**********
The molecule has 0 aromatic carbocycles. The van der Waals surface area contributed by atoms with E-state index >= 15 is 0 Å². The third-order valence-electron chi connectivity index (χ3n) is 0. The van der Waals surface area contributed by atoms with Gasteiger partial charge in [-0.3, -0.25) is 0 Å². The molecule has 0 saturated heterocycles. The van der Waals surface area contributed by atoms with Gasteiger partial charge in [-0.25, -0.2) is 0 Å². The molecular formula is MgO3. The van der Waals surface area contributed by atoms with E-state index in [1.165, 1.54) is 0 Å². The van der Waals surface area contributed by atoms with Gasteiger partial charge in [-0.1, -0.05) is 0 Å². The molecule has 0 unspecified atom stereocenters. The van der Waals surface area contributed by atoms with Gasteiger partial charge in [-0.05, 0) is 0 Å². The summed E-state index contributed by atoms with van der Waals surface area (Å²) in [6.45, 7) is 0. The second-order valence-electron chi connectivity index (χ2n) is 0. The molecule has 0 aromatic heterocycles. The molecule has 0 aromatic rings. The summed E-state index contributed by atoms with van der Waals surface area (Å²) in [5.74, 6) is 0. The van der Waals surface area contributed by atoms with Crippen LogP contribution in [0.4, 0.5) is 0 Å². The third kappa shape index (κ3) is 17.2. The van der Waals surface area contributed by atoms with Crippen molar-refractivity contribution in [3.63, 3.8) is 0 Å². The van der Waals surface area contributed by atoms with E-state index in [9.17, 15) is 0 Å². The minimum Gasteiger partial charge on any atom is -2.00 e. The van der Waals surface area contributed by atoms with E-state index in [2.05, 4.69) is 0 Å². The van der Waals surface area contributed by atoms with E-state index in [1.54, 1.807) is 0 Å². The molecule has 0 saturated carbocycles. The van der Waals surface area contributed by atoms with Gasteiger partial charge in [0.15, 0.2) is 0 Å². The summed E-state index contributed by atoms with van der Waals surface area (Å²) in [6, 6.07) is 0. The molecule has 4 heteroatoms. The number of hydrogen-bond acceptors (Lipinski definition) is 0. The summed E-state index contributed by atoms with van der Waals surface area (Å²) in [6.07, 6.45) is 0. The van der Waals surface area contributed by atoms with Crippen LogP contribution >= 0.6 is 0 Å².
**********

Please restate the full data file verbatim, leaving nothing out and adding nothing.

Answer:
The molecule has 0 aromatic carbocycles. The van der Waals surface area contributed by atoms with E-state index >= 15 is 0 Å². The third-order valence-electron chi connectivity index (χ3n) is 0. The van der Waals surface area contributed by atoms with Gasteiger partial charge in [-0.3, -0.25) is 0 Å². The molecule has 0 saturated heterocycles. The van der Waals surface area contributed by atoms with Gasteiger partial charge in [-0.25, -0.2) is 0 Å². The molecular formula is MgO3. The van der Waals surface area contributed by atoms with E-state index in [1.165, 1.54) is 0 Å². The van der Waals surface area contributed by atoms with Gasteiger partial charge in [-0.1, -0.05) is 0 Å². The molecule has 0 unspecified atom stereocenters. The van der Waals surface area contributed by atoms with Gasteiger partial charge in [-0.05, 0) is 0 Å². The summed E-state index contributed by atoms with van der Waals surface area (Å²) in [6.45, 7) is 0. The second-order valence-electron chi connectivity index (χ2n) is 0. The molecule has 0 aromatic heterocycles. The molecule has 0 aromatic rings. The summed E-state index contributed by atoms with van der Waals surface area (Å²) in [5.74, 6) is 0. The van der Waals surface area contributed by atoms with Crippen LogP contribution in [0.4, 0.5) is 0 Å². The third kappa shape index (κ3) is 17.2. The van der Waals surface area contributed by atoms with Crippen molar-refractivity contribution in [3.63, 3.8) is 0 Å². The van der Waals surface area contributed by atoms with E-state index in [9.17, 15) is 0 Å². The minimum Gasteiger partial charge on any atom is -2.00 e. The van der Waals surface area contributed by atoms with E-state index in [2.05, 4.69) is 0 Å². The van der Waals surface area contributed by atoms with E-state index in [1.54, 1.807) is 0 Å². The molecule has 0 saturated carbocycles. The van der Waals surface area contributed by atoms with Gasteiger partial charge in [0.15, 0.2) is 0 Å². The summed E-state index contributed by atoms with van der Waals surface area (Å²) in [6, 6.07) is 0. The molecule has 4 heteroatoms. The number of hydrogen-bond acceptors (Lipinski definition) is 0. The summed E-state index contributed by atoms with van der Waals surface area (Å²) in [6.07, 6.45) is 0. The van der Waals surface area contributed by atoms with Crippen LogP contribution >= 0.6 is 0 Å².